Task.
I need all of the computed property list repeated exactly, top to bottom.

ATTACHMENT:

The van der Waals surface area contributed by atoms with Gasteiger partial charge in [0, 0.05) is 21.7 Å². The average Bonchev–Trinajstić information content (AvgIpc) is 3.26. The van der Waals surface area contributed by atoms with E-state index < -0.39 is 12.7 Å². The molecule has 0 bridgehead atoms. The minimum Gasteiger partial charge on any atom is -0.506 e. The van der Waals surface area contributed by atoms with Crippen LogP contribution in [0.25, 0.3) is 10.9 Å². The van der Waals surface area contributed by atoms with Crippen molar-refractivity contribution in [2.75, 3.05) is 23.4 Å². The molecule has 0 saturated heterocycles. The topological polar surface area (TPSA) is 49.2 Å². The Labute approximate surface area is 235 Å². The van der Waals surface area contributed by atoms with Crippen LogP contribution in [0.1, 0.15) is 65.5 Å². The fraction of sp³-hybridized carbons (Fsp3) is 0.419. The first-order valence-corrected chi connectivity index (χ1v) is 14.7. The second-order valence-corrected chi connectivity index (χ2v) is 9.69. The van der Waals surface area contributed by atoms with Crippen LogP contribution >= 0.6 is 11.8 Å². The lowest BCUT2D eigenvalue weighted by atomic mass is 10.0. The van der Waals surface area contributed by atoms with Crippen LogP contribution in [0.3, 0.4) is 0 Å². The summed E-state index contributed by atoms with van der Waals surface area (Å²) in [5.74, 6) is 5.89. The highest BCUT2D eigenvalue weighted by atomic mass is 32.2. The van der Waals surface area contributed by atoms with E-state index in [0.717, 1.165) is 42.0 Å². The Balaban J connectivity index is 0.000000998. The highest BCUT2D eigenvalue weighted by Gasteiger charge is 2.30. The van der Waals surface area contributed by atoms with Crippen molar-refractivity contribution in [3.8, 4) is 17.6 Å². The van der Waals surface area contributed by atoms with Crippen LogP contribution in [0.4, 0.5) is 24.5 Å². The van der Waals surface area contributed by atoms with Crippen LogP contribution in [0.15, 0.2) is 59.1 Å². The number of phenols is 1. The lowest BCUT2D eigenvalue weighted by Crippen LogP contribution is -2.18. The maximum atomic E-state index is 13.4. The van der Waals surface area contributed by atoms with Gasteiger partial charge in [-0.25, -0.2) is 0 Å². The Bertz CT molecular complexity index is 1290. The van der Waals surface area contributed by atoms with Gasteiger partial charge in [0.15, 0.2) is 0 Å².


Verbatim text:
The van der Waals surface area contributed by atoms with Gasteiger partial charge in [0, 0.05) is 21.7 Å². The average Bonchev–Trinajstić information content (AvgIpc) is 3.26. The van der Waals surface area contributed by atoms with E-state index < -0.39 is 12.7 Å². The molecule has 0 bridgehead atoms. The minimum Gasteiger partial charge on any atom is -0.506 e. The van der Waals surface area contributed by atoms with Crippen LogP contribution in [0.25, 0.3) is 10.9 Å². The van der Waals surface area contributed by atoms with Crippen molar-refractivity contribution in [2.75, 3.05) is 23.4 Å². The molecule has 0 saturated heterocycles. The topological polar surface area (TPSA) is 49.2 Å². The Labute approximate surface area is 235 Å². The van der Waals surface area contributed by atoms with Crippen LogP contribution in [0.1, 0.15) is 65.5 Å². The fraction of sp³-hybridized carbons (Fsp3) is 0.419. The first-order valence-corrected chi connectivity index (χ1v) is 14.7. The second-order valence-corrected chi connectivity index (χ2v) is 9.69. The van der Waals surface area contributed by atoms with Crippen LogP contribution >= 0.6 is 11.8 Å². The lowest BCUT2D eigenvalue weighted by atomic mass is 10.0. The van der Waals surface area contributed by atoms with Crippen LogP contribution in [0.3, 0.4) is 0 Å². The summed E-state index contributed by atoms with van der Waals surface area (Å²) in [5.74, 6) is 5.89. The highest BCUT2D eigenvalue weighted by atomic mass is 32.2. The van der Waals surface area contributed by atoms with E-state index in [0.717, 1.165) is 42.0 Å². The Balaban J connectivity index is 0.000000998. The highest BCUT2D eigenvalue weighted by Gasteiger charge is 2.30. The van der Waals surface area contributed by atoms with Crippen molar-refractivity contribution in [3.8, 4) is 17.6 Å². The van der Waals surface area contributed by atoms with Crippen LogP contribution in [0.4, 0.5) is 24.5 Å². The van der Waals surface area contributed by atoms with Crippen LogP contribution in [0.15, 0.2) is 59.1 Å². The number of phenols is 1. The lowest BCUT2D eigenvalue weighted by Crippen LogP contribution is -2.18. The maximum atomic E-state index is 13.4. The van der Waals surface area contributed by atoms with Gasteiger partial charge in [-0.25, -0.2) is 0 Å². The Bertz CT molecular complexity index is 1290. The van der Waals surface area contributed by atoms with Gasteiger partial charge in [0.15, 0.2) is 0 Å².